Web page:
Worcester firefighters now hold after-action reviews on scene
The new strategy gives firefighters a more immediate look at their efforts and is part of the city's plan to improve safety
Telegram & Gazette, Worcester, Mass.
WORCESTER, Mass. — Before they rolled up and put away their hoses at a fire on Outlook Drive Feb. 18, Worcester firefighters and command staff gathered outside the building to have a private discussion.
The meeting was an opportunity for the firefighters to share what they did, how they did it and what they were thinking in responding to the blaze in the multiunit building at 57-63 Outlook Drive.
"Typically after any kind of incident like these fires we've been going to, the crews and the chiefs are going to get together at some point and talk about what we did," Deputy Fire Chief Martin Dyer said. "What did you see, what did you do, did this placement work, did this tactic work, where did you run into trouble. Everyone kind of gets a quick little understanding of what everyone saw when they came in, what it was they did and if there are any improvements that can be made with that."
Similar discussions are taking place at every major fire the department is called to. The discussions took place in the past but often later in the shift after firefighters returned to their stations. The new strategy allows for an immediate look at the fire effort. The meeting is held before the hose lines are returned to trucks and before they return to their stations. It is part of an ongoing effort by the Worcester Fire Department to improve its procedures with an eye toward what they will do at future fires. The discussions are private and are not videotaped to ensure firefighters are comfortable talking about what they did.
"We've always done after-action reports and things like that and we've learned with each fire," Fire Chief Michael Lavoie said. "This is to do it while it is fresh in our minds. When we can look and see the placement of the apparatus, the placement of the hose lines, the placement of the ladders, where the holes were cut for ventilation and what windows were vented.
Lavoie said all that has an effect on firefighting efforts.
"We can use it and learn how to do things better from each and every fire," he said.
Dyer said they are looking for firefighters to look at what they did, how they handled it and what was important. Lavoie said one of the things he learned from fighting multiple fires was the extreme danger of enclosed back porches. During a fire, the porches hold in pressure and when the door is opened an explosion could occur. In one case, the breaching of the door resulted in the firefighters being blown down the stairs by a release of pressure, but it did not relieve all the pressure. When a window was broken by a stick being used on a ladder, it caused an explosion that sent a fireball through the second floor.
With the recent line-of-duty death of fire Lt. Jason Menard at a fire at 7 Stockholm St., the city is conducting a review of the department's procedures and what will be needed to improve firefighter safety. A consultant is being hired to conduct the review, which will be a look at the department's operations, training and deployment practices. The city has lost nine firefighters at fires in the past 20 years. The review is intended to consider what can be changed for the better. It is expected to take six to eight months to complete.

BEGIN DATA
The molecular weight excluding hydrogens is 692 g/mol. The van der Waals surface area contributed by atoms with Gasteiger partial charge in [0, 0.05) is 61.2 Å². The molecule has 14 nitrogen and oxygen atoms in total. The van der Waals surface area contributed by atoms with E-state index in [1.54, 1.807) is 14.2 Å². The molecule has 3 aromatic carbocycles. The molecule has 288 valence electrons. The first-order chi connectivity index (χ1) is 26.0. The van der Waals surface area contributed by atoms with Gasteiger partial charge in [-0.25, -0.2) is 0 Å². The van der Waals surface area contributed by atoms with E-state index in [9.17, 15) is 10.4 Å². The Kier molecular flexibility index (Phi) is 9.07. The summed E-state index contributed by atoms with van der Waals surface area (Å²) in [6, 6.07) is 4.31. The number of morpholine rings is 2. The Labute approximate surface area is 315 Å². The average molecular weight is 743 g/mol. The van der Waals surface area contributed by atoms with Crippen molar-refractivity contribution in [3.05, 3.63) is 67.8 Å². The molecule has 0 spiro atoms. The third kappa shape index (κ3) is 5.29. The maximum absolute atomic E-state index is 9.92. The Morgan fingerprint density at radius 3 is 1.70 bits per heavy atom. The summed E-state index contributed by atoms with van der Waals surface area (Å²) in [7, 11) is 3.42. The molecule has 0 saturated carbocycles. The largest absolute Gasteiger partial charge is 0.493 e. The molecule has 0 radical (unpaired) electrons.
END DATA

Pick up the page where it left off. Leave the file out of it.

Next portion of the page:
In the meantime, safety improvements are already being made. Lavoie said the department will be replacing its current breathing apparatus with new equipment, which is safer, easier to use and has expanded capabilities. It provides firefighters with better visibility through their masks and built-in Bluetooth capabilities to allow for clearer communications. Much of what was previously built into the mask other than the breathing connection and mask is now designed into the backpack used to carry the air tank.
The equipment does not come cheap. It will cost $1 million, but it was quickly approved by City Manager Edward M. Augustus Jr., who is reconfiguring the city budget to pay for it.
The immediate after-action meetings and the changes that will be recommended by the consultant study will not create a template for perfect firefighting. They will allow for improvement or a better understanding of what worked well, but Lavoie said each fire is different. A fire Monday at a home at 41 Westminster St. proved difficult to contain because of the way the building was constructed and remodeled.
"It progressed so fast that everyone on the fire ground had to change their strategy like that," he said, snapping his fingers.
Dyer said the building was wide open. When the fire was reported, Lavoie looked out of his window at the Grove Street fire station and did not see much smoke. He turned and told someone it looked like it would be a minor fire. In less than a minute, a district chief reported smoke visible from Lincoln Square.
"I went back to the window and I could see flames going up the back of the building," he said.
Lavoie said weather conditions were in their favor considering how steep the hill was around the house. It was muddy in the backyard but no ice to deal with.
As firefighters work to improve their tactics, Dyer said they are also depending on residents to use common sense in getting out of the buildings as quickly as possible. He said there have been several fires over the past several weeks but residents have been warned by smoke detectors and got out safely. He said if residents see a fire, they should dial 911 and get out of the building. The department is also planning a campaign recommending homeowners get 10-year sealed battery smoke detectors that would eliminate the need to replace batteries, but also eliminate homeowners removing batteries to keep the detectors from going off.
©2020 Telegram & Gazette, Worcester, Mass.